Witness the continuing evolution of Rauelsson, a musical chameleon who continues to paint in new colors (although his primary palette remains green). In retrospect, the electronic shift of Mirall can be gleaned in 2013’s Vora, although that album also showed great movement from the composer’s folk/vocal roots. The orchestra is now on hiatus; the pulse is the main story. Mirall is also different from Rauelsson’s collaboration with Erik K Skodvin, A Score for Darling, although the connections become clear when the albums are played back-to-back.
Ironically (or perhaps intentionally), the opening track is called “Arrows,” a metaphorical word for the artist’s trajectory. The melancholic mood is embedded in the light chordal washes and sparse piano. Without the percussion, the music would sound ambient, but the speaker-skipping rhythms nudge the music into a new arena. These rhythms dissipate in the final minute, allowing a small symphonic surge to poke its head from the hole. As the track melts into the next, bass and drums deny its right to primacy. This dance is repeated throughout the set, although the instruments change: hints of bells and horns are sprinkled atop the tempos, floating down to the bottom of the mix as the beats shake them off.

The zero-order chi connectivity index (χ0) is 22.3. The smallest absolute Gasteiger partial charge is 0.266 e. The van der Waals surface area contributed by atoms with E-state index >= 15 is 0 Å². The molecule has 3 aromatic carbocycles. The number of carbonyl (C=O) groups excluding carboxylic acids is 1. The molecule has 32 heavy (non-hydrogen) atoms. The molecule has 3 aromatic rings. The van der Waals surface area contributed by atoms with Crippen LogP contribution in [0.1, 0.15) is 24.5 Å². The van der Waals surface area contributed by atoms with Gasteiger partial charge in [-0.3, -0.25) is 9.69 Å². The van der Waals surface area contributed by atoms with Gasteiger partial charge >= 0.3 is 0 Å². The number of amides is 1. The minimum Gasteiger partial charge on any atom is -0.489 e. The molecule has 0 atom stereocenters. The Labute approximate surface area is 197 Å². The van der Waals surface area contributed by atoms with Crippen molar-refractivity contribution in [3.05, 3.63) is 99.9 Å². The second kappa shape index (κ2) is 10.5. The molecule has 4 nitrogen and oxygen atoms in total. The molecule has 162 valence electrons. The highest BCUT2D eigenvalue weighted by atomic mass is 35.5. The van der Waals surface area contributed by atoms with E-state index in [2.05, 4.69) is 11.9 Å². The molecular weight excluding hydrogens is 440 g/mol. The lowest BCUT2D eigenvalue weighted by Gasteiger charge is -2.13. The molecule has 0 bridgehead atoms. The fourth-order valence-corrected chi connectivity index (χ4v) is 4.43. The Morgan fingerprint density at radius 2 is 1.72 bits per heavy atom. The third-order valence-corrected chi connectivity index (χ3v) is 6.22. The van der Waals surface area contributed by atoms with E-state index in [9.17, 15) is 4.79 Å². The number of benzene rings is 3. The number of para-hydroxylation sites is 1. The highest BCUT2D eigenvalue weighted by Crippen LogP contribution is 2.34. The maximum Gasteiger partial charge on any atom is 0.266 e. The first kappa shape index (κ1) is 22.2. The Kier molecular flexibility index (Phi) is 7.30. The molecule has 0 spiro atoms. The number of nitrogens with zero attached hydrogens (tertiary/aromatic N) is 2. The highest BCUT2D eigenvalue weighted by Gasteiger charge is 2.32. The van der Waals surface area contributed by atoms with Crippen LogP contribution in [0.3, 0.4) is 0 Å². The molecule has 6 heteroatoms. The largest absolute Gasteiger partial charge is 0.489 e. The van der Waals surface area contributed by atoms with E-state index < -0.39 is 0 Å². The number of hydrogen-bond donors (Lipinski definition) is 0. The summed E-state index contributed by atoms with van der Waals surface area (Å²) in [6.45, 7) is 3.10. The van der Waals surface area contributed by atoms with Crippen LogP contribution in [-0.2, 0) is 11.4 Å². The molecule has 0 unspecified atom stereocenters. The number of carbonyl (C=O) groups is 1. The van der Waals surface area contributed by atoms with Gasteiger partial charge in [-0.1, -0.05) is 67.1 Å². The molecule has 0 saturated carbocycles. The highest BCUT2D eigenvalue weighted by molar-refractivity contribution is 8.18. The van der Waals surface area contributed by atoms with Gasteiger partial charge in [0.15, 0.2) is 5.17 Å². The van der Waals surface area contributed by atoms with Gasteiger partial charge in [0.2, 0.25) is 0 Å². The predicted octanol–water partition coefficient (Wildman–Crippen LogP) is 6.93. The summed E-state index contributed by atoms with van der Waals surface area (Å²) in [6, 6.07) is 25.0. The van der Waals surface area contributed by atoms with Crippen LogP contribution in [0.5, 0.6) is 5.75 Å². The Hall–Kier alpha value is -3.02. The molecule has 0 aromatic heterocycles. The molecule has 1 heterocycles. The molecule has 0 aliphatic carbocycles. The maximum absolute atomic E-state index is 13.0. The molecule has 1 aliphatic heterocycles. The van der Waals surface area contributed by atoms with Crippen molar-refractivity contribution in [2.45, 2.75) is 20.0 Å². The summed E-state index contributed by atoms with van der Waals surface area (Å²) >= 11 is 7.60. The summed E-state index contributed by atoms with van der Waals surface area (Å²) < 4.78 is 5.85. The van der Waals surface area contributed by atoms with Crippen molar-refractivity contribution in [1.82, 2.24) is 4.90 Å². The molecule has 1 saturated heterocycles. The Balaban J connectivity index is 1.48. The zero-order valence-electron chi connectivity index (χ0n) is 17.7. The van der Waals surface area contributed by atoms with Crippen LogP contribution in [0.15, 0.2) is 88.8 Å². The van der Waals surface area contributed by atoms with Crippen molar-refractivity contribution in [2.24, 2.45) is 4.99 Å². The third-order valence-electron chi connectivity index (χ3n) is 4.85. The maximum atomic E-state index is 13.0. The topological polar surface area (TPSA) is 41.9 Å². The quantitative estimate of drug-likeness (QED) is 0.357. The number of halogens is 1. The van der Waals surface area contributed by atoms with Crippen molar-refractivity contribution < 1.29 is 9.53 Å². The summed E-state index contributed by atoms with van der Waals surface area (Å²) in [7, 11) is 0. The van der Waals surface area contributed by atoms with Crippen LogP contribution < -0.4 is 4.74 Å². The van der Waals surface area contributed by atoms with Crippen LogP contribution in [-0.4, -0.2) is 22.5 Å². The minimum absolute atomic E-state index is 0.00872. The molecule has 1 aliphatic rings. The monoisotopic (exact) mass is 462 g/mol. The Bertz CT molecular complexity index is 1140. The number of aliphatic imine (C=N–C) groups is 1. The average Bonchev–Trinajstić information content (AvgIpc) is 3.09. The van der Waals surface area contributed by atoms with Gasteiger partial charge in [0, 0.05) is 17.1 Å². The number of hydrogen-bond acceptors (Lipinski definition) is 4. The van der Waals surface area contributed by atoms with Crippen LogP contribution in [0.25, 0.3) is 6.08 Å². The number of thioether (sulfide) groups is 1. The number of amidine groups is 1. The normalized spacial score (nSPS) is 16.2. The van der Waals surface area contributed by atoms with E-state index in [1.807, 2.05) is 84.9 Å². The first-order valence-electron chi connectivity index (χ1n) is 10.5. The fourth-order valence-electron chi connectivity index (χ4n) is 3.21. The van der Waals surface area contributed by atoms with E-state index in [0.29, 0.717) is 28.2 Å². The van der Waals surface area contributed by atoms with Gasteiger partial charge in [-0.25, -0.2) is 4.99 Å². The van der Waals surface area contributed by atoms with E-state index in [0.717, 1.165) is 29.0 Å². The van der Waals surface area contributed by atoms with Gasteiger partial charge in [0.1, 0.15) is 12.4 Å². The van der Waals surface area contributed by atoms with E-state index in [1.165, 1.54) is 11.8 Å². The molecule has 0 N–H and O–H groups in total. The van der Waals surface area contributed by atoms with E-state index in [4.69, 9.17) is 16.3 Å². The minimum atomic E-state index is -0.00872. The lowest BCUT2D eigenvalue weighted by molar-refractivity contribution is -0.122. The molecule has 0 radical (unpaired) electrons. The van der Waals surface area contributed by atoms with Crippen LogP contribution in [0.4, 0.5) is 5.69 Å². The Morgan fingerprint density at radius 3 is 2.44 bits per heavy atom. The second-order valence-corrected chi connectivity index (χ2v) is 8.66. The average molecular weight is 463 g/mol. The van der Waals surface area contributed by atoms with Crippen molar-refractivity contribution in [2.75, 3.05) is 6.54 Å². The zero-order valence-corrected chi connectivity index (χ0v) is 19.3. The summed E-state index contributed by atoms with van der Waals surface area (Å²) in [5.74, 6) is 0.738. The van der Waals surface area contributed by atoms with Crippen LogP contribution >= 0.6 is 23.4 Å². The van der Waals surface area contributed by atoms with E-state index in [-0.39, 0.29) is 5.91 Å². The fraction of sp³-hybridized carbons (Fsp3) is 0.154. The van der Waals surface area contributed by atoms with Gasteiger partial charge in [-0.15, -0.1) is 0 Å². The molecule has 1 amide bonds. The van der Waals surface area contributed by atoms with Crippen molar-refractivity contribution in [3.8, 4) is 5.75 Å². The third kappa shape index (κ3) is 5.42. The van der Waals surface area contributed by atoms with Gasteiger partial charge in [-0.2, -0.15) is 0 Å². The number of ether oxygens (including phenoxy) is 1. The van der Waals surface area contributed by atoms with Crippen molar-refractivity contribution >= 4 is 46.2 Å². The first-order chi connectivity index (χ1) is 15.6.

Mirall means mirror, and the album concludes with “Map of Mirrors,” intimating that the music has been building to this moment. The map asks more than “What do we see?”, but “How do we see?” (Or in this case, “How do we hear?”) If a reviewer at Norman Records and I each choose to use the word “melancholic,” does this say more about the music, our reaction to the music, or our own histories? Is it significant to note that the center track, “Marbles,” is also the shortest and least electronic, marked by rainy saxophone? Is Rauelsson saying that this is the heart of his reflection, the rest but refraction? Perhaps it’s best to combine two words, arrow and map, to propose that this music is about the phases of the composer’s life and the acceptance of each phase as forward motion. No single change has been drastic, but the distance traveled over time has been immense. If one day we look in the mirror and see a “Silver Streak,” our initial reaction, like Rauelsson’s, may be somber; but our eventual reaction may be acceptance, and even gratitude. The fog lifts, and as Heather Woods Broderick closes the album in soft song, the light finally triumphs. On and on our thoughts, like arrows to the sun … we are a map of mirrors. (Richard Allen)